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I have an innoDB table used for logging, before optimization each time an event happens the following SQL query is issues:

INSERT INTO log_table(...) VALUES(..,..,..,...);

Then I found this way really kills the performance and besides it's really not necessary to do the INSERT right after the event. So I did the following optimization. That is to create a SQL query cache table(log_table_queries) and keep the INSERTS SQL statements there, because table log_table_queries(while log_table does) doesn't have any reading load on it, the inserts go a lot faster. This way the code turns like this :

INSERT INTO log_table_queries(sql) VALUES("INSERT INTO log_table(...) VALUES(..,..,..,...)");

Every hour a cron job will fetch the cached queries from log_table_queries and wraps them inside :

SET autocommit=0;
INSERT INTO log_table(...) VALUES(..,..,..,...);
...
commit;

so in between SET autocommit=0 and commit, there can be a list of INSERTS which should be committed in one transaction.

I found this approach actually working pretty well and I did even more optimizations to the INSERTS in my whole application. This time I made each row of log_table_queries to keep multiple inserts, such as

1         INSERT INTO log_table(...) VALUES( ... ); INSERT INTO log_table(...) VALUES(...);
2         INSERT INTO log_table(...) VALUES( ... ); INSERT INTO log_table(...) VALUES(...);    
3         INSERT INTO log_table(...) VALUES( ... ); INSERT INTO log_table(...) VALUES(...);

and even with queries that are a bit more complicated, such as

4         INSERT INTO log_table(...) VALUES( ... ) ON DUPLICATE KEY UPDATE some_counter=some_counter+1; ...

The same cron job which wraps the records in log_table_queries ran for another while and I found a big problem, that the log_table is missing lots of data, which probably means the autocommit=0 and then commit; part is not working properly how. I don't know why this is happening, since it worked nicely with only one INSERT query in each row in log_table_queries. What can possibly go wrong? Please help, Thanks.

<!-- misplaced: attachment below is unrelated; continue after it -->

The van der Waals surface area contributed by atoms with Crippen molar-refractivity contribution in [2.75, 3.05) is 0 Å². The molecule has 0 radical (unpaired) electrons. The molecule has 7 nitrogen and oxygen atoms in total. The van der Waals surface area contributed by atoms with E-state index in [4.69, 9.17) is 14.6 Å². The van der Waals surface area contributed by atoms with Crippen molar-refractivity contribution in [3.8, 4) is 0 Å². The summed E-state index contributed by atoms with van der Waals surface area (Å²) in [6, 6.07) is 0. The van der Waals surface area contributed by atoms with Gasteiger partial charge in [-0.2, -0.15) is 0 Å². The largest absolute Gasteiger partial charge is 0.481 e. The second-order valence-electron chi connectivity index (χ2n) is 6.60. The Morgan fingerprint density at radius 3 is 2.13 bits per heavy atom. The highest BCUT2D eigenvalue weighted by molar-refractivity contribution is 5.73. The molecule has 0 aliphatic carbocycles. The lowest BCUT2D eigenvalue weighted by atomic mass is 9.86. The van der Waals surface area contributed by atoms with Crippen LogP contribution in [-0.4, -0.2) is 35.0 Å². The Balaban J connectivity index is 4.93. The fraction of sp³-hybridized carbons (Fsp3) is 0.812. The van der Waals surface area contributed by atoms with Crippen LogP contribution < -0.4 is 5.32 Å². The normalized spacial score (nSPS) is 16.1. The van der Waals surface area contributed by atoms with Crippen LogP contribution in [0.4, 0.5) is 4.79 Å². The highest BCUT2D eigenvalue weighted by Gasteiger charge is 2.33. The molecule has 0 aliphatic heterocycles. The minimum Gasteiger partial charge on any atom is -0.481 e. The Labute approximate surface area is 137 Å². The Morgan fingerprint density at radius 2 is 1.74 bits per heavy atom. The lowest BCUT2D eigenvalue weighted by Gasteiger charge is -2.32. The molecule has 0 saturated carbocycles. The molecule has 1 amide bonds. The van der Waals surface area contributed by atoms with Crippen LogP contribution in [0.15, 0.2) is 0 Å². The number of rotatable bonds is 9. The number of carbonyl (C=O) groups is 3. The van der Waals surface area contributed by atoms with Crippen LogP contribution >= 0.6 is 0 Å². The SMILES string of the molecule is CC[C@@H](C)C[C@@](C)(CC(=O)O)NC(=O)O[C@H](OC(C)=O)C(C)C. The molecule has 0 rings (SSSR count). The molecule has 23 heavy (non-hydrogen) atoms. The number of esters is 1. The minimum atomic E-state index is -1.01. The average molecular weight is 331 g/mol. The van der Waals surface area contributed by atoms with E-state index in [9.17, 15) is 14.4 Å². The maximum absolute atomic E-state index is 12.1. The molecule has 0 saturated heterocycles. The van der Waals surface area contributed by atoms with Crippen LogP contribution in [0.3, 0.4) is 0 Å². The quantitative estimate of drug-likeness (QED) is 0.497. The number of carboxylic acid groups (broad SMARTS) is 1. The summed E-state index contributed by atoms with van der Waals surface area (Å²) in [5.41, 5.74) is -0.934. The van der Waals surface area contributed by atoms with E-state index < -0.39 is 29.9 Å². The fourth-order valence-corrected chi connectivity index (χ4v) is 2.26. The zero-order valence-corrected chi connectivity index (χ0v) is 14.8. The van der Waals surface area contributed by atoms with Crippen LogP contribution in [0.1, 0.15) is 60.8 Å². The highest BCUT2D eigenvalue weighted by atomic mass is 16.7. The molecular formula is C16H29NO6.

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Having autocommit on or off should not really matter for data consistency. I would rather suspect shell escaping or data getting trampled in a temp file or so. Alternatively, maybe the statements that clean log_table_queries delete rows inserted while script is running? Can we see the full cron script? –  Bittrance Jan 23 '11 at 10:56
    
On a different note: don't know if you have any problems being a bit MySQL-specific, but you could be a bit more (MySQL-)orthodox, and prolly gain a bit of performance by having log_table_queries be identical to log_table and in your cron do INSERT INTO log_table SELECT * from log_table_queries; This means you get a single transaction implicitly. (Of course, this assumes that there is nothing expensive going on in the INSERT statement itself.) –  Bittrance Jan 23 '11 at 11:00
    
@Bitterance: Your first comment reminds me that the cron job script IS actually doing a truncate table log_table_queries each time before it finishes. I guess I forgot to lock the log_table_queries to be read only so the INSERTS won't keep pouring in at the time the log_table_queries gets truncated. –  Shawn Jan 23 '11 at 11:20

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